LC Hotline: 2-4531

From offsite: (925) 422-4531

 

Hours

Monday–Friday
8am–12pm, 1–4:45pm
B453 R1103 | Q-clearance area

 

 

Storage Summary

This section briefly summarizes the chief storage system constraints and tells how to perform the most important file-storage tasks at LC.

Storage System Constraints

HPSS has the storage system constraints noted below.

Constraint Type

Constraint Parameters

Largest allowed file size 100 TB (using FTP, NFT, HSI, or Hopper interface)
68 GB/member; 100 TB archive (using HTAR interface)
Longest file name 1023 characters (with HTAR, longest entry name or soft link is 100 characters)
Problem characters in file names
   Treated as file filters
   Forbidden first characters
   Forbidden in any position

? * {a,b}
- ! ~
* ? [ {

Common File Storage Commands

The following commands are used for common file storage tasks. These commands are also available graphically by using Hopper. To efficiently transfer a very large number of (related) files as a manageable archive or library, use HTAR.

Task

FTP

NFT

HSI

Connect to storage ftp storage nft hsi
Make storage directory mkdir dir mkdir dir mkdir dir
Change storage directories cd dir cd dir cd dir
Store a file put file put file put file
Retrieve a stored file get file get file get file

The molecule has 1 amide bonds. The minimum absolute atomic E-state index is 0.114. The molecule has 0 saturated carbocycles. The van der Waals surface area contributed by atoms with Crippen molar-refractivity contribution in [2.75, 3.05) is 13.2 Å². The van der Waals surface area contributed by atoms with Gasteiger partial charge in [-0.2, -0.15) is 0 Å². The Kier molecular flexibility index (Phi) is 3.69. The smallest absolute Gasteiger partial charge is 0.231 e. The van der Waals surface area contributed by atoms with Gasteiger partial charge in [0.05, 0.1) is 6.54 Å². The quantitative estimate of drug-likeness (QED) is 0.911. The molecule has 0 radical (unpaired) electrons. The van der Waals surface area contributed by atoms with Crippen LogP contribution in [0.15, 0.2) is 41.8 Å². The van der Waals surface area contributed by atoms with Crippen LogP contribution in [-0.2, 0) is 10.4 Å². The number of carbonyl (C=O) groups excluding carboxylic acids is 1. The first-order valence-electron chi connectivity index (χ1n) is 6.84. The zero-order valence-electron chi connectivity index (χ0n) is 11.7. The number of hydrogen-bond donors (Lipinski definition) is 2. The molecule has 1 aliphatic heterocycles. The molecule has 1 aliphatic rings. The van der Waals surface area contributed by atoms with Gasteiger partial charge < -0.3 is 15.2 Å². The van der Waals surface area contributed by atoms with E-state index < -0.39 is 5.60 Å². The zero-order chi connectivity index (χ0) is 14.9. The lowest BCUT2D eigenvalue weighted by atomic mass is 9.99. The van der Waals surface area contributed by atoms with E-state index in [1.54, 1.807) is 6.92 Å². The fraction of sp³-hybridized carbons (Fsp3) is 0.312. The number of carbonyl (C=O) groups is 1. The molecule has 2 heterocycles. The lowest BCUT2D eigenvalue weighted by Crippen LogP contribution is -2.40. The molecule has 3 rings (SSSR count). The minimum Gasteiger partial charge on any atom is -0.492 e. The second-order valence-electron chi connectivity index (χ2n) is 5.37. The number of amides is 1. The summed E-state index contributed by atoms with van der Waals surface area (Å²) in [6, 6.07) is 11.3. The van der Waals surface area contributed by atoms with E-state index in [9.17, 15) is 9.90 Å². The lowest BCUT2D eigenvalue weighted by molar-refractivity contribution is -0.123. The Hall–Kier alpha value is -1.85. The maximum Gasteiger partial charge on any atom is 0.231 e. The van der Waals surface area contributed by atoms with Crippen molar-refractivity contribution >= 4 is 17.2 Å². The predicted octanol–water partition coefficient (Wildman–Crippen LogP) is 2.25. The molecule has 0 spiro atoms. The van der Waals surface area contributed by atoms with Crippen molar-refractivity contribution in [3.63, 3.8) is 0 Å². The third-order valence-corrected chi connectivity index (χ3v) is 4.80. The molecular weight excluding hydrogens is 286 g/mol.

Retrieve from within a stored archive See HTAR See HTAR See HTAR
Delete a stored file delete file delete file delete file
List stored files dir dir ls
Change file permissions chmod chmod chmod
Change "class of service" (COS) site setcos setcos chcos
Start migration of stored file from tape site stage file
Control file overwriting
   Prevent overwriting
   Allow overwriting

[default]

noclobber
clobber

[default]

Storage Home Directories

Regardless of their access software (FTP, NFT, etc.), LC users arrive at HPSS in their storage home directory. This always has a path name of the form

/users/u[00-54]/username

where username is your LC login name (for example: /users/u34/jsmith). This basic directory structure supports customized division into subdirectories (e.g., by using the mkdir command) as well as access control of stored files.